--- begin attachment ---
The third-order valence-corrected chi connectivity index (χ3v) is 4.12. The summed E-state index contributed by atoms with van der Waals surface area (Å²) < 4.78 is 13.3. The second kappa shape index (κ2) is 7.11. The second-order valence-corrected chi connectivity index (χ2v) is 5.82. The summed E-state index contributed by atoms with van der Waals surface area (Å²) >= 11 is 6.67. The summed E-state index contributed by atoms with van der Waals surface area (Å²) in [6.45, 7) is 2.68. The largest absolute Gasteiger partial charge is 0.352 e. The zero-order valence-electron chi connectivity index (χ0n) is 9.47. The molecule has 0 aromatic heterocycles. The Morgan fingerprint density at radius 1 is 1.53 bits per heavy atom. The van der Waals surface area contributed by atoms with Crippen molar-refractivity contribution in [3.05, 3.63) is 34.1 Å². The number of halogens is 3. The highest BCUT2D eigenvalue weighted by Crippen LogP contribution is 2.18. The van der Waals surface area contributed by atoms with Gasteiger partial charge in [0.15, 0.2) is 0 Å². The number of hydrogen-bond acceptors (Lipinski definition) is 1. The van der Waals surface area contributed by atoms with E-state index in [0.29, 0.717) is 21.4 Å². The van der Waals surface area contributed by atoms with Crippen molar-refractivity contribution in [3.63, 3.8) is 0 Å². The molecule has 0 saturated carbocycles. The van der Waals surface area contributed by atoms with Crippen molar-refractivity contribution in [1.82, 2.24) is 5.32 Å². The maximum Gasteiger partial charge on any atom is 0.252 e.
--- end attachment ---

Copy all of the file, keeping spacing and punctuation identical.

The third-order valence-corrected chi connectivity index (χ3v) is 4.12. The summed E-state index contributed by atoms with van der Waals surface area (Å²) < 4.78 is 13.3. The second kappa shape index (κ2) is 7.11. The second-order valence-corrected chi connectivity index (χ2v) is 5.82. The summed E-state index contributed by atoms with van der Waals surface area (Å²) >= 11 is 6.67. The summed E-state index contributed by atoms with van der Waals surface area (Å²) in [6.45, 7) is 2.68. The largest absolute Gasteiger partial charge is 0.352 e. The zero-order valence-electron chi connectivity index (χ0n) is 9.47. The molecule has 0 aromatic heterocycles. The Morgan fingerprint density at radius 1 is 1.53 bits per heavy atom. The van der Waals surface area contributed by atoms with Crippen molar-refractivity contribution in [3.05, 3.63) is 34.1 Å². The number of halogens is 3. The highest BCUT2D eigenvalue weighted by Crippen LogP contribution is 2.18. The van der Waals surface area contributed by atoms with Gasteiger partial charge in [0.15, 0.2) is 0 Å². The number of hydrogen-bond acceptors (Lipinski definition) is 1. The van der Waals surface area contributed by atoms with E-state index in [0.29, 0.717) is 21.4 Å². The van der Waals surface area contributed by atoms with Crippen molar-refractivity contribution in [3.63, 3.8) is 0 Å². The molecule has 0 saturated carbocycles. The van der Waals surface area contributed by atoms with Crippen molar-refractivity contribution in [1.82, 2.24) is 5.32 Å². The maximum Gasteiger partial charge on any atom is 0.252 e.